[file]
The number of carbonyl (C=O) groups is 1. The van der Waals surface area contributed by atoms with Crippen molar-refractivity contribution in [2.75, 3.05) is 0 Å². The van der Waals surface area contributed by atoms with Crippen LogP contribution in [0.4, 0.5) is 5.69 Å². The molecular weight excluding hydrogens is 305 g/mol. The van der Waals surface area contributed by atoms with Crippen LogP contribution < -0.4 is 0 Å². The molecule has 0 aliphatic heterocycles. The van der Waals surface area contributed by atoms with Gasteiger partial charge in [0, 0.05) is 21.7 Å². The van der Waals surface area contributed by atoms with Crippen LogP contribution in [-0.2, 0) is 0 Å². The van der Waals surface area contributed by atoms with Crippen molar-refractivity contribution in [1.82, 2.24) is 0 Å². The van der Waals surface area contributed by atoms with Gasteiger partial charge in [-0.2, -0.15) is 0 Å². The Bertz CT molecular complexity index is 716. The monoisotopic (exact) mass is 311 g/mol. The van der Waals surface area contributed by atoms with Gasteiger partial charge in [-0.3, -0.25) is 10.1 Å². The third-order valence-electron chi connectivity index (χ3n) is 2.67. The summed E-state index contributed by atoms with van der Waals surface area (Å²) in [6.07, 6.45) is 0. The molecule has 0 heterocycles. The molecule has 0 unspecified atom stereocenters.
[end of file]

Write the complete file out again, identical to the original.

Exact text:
The number of carbonyl (C=O) groups is 1. The van der Waals surface area contributed by atoms with Crippen molar-refractivity contribution in [2.75, 3.05) is 0 Å². The van der Waals surface area contributed by atoms with Crippen LogP contribution in [0.4, 0.5) is 5.69 Å². The molecular weight excluding hydrogens is 305 g/mol. The van der Waals surface area contributed by atoms with Crippen LogP contribution < -0.4 is 0 Å². The molecule has 0 aliphatic heterocycles. The van der Waals surface area contributed by atoms with Gasteiger partial charge in [0, 0.05) is 21.7 Å². The van der Waals surface area contributed by atoms with Crippen LogP contribution in [-0.2, 0) is 0 Å². The van der Waals surface area contributed by atoms with Crippen molar-refractivity contribution in [1.82, 2.24) is 0 Å². The van der Waals surface area contributed by atoms with Gasteiger partial charge in [-0.2, -0.15) is 0 Å². The Bertz CT molecular complexity index is 716. The monoisotopic (exact) mass is 311 g/mol. The van der Waals surface area contributed by atoms with Gasteiger partial charge in [-0.3, -0.25) is 10.1 Å². The third-order valence-electron chi connectivity index (χ3n) is 2.67. The summed E-state index contributed by atoms with van der Waals surface area (Å²) in [6.07, 6.45) is 0. The molecule has 0 heterocycles. The molecule has 0 unspecified atom stereocenters.